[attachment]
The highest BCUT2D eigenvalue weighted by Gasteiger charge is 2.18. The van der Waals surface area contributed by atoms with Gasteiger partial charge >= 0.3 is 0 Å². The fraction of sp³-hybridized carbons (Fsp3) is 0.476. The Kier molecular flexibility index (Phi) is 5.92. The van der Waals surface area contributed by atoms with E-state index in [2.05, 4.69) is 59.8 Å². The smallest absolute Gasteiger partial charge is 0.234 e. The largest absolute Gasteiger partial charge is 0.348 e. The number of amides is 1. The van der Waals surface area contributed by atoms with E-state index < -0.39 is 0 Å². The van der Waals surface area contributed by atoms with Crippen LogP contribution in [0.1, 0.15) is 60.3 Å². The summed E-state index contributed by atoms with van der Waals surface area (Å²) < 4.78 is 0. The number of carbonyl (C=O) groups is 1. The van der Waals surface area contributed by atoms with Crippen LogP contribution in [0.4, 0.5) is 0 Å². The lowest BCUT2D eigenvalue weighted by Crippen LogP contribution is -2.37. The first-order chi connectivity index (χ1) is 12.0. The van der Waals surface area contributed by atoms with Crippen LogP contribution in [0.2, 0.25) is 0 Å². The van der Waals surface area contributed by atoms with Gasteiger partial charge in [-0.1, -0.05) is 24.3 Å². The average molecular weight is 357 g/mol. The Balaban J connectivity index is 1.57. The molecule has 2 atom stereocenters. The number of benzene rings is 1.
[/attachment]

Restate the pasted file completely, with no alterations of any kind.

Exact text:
The highest BCUT2D eigenvalue weighted by Gasteiger charge is 2.18. The van der Waals surface area contributed by atoms with Gasteiger partial charge >= 0.3 is 0 Å². The fraction of sp³-hybridized carbons (Fsp3) is 0.476. The Kier molecular flexibility index (Phi) is 5.92. The van der Waals surface area contributed by atoms with E-state index in [2.05, 4.69) is 59.8 Å². The smallest absolute Gasteiger partial charge is 0.234 e. The largest absolute Gasteiger partial charge is 0.348 e. The number of amides is 1. The van der Waals surface area contributed by atoms with E-state index < -0.39 is 0 Å². The van der Waals surface area contributed by atoms with Crippen LogP contribution in [0.1, 0.15) is 60.3 Å². The summed E-state index contributed by atoms with van der Waals surface area (Å²) < 4.78 is 0. The number of carbonyl (C=O) groups is 1. The van der Waals surface area contributed by atoms with Crippen LogP contribution in [0.4, 0.5) is 0 Å². The lowest BCUT2D eigenvalue weighted by Crippen LogP contribution is -2.37. The first-order chi connectivity index (χ1) is 12.0. The van der Waals surface area contributed by atoms with Crippen LogP contribution in [0.2, 0.25) is 0 Å². The van der Waals surface area contributed by atoms with Gasteiger partial charge in [-0.1, -0.05) is 24.3 Å². The average molecular weight is 357 g/mol. The Balaban J connectivity index is 1.57. The molecule has 2 atom stereocenters. The number of benzene rings is 1.